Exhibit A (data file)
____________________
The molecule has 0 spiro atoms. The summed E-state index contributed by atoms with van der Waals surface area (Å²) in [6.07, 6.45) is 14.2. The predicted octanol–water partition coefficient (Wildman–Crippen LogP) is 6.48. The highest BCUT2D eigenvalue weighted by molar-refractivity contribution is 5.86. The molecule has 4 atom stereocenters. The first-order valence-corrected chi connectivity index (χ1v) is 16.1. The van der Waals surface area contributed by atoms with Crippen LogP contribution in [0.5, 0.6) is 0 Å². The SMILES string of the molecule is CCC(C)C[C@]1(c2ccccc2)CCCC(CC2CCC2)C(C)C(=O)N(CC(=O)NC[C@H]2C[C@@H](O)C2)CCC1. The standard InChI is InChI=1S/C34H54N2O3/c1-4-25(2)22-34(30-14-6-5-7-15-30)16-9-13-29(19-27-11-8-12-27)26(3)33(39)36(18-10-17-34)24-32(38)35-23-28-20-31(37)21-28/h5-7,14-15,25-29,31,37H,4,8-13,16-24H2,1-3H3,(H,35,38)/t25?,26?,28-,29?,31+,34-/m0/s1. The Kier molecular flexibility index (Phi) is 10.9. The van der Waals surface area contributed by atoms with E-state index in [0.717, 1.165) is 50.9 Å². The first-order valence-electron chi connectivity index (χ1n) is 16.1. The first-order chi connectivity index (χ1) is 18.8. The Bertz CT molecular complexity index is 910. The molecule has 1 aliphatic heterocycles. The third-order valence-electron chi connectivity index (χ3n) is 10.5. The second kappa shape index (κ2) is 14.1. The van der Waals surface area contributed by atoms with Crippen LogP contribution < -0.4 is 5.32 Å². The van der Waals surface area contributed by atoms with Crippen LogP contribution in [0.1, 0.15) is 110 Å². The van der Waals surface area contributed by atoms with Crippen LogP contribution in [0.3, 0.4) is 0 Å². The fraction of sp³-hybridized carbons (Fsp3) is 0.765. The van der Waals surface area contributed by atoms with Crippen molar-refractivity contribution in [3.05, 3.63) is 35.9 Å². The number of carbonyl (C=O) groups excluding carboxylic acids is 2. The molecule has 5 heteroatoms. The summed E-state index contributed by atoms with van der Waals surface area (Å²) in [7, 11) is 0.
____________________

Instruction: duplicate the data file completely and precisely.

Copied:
The molecule has 0 spiro atoms. The summed E-state index contributed by atoms with van der Waals surface area (Å²) in [6.07, 6.45) is 14.2. The predicted octanol–water partition coefficient (Wildman–Crippen LogP) is 6.48. The highest BCUT2D eigenvalue weighted by molar-refractivity contribution is 5.86. The molecule has 4 atom stereocenters. The first-order valence-corrected chi connectivity index (χ1v) is 16.1. The van der Waals surface area contributed by atoms with Crippen LogP contribution in [0.5, 0.6) is 0 Å². The SMILES string of the molecule is CCC(C)C[C@]1(c2ccccc2)CCCC(CC2CCC2)C(C)C(=O)N(CC(=O)NC[C@H]2C[C@@H](O)C2)CCC1. The standard InChI is InChI=1S/C34H54N2O3/c1-4-25(2)22-34(30-14-6-5-7-15-30)16-9-13-29(19-27-11-8-12-27)26(3)33(39)36(18-10-17-34)24-32(38)35-23-28-20-31(37)21-28/h5-7,14-15,25-29,31,37H,4,8-13,16-24H2,1-3H3,(H,35,38)/t25?,26?,28-,29?,31+,34-/m0/s1. The Kier molecular flexibility index (Phi) is 10.9. The van der Waals surface area contributed by atoms with E-state index in [0.717, 1.165) is 50.9 Å². The first-order valence-electron chi connectivity index (χ1n) is 16.1. The first-order chi connectivity index (χ1) is 18.8. The Bertz CT molecular complexity index is 910. The molecule has 1 aliphatic heterocycles. The third-order valence-electron chi connectivity index (χ3n) is 10.5. The second kappa shape index (κ2) is 14.1. The van der Waals surface area contributed by atoms with Crippen LogP contribution < -0.4 is 5.32 Å². The van der Waals surface area contributed by atoms with Crippen LogP contribution in [0.1, 0.15) is 110 Å². The van der Waals surface area contributed by atoms with Crippen LogP contribution in [0.3, 0.4) is 0 Å². The fraction of sp³-hybridized carbons (Fsp3) is 0.765. The van der Waals surface area contributed by atoms with Crippen molar-refractivity contribution in [3.05, 3.63) is 35.9 Å². The number of carbonyl (C=O) groups excluding carboxylic acids is 2. The molecule has 5 heteroatoms. The summed E-state index contributed by atoms with van der Waals surface area (Å²) in [7, 11) is 0.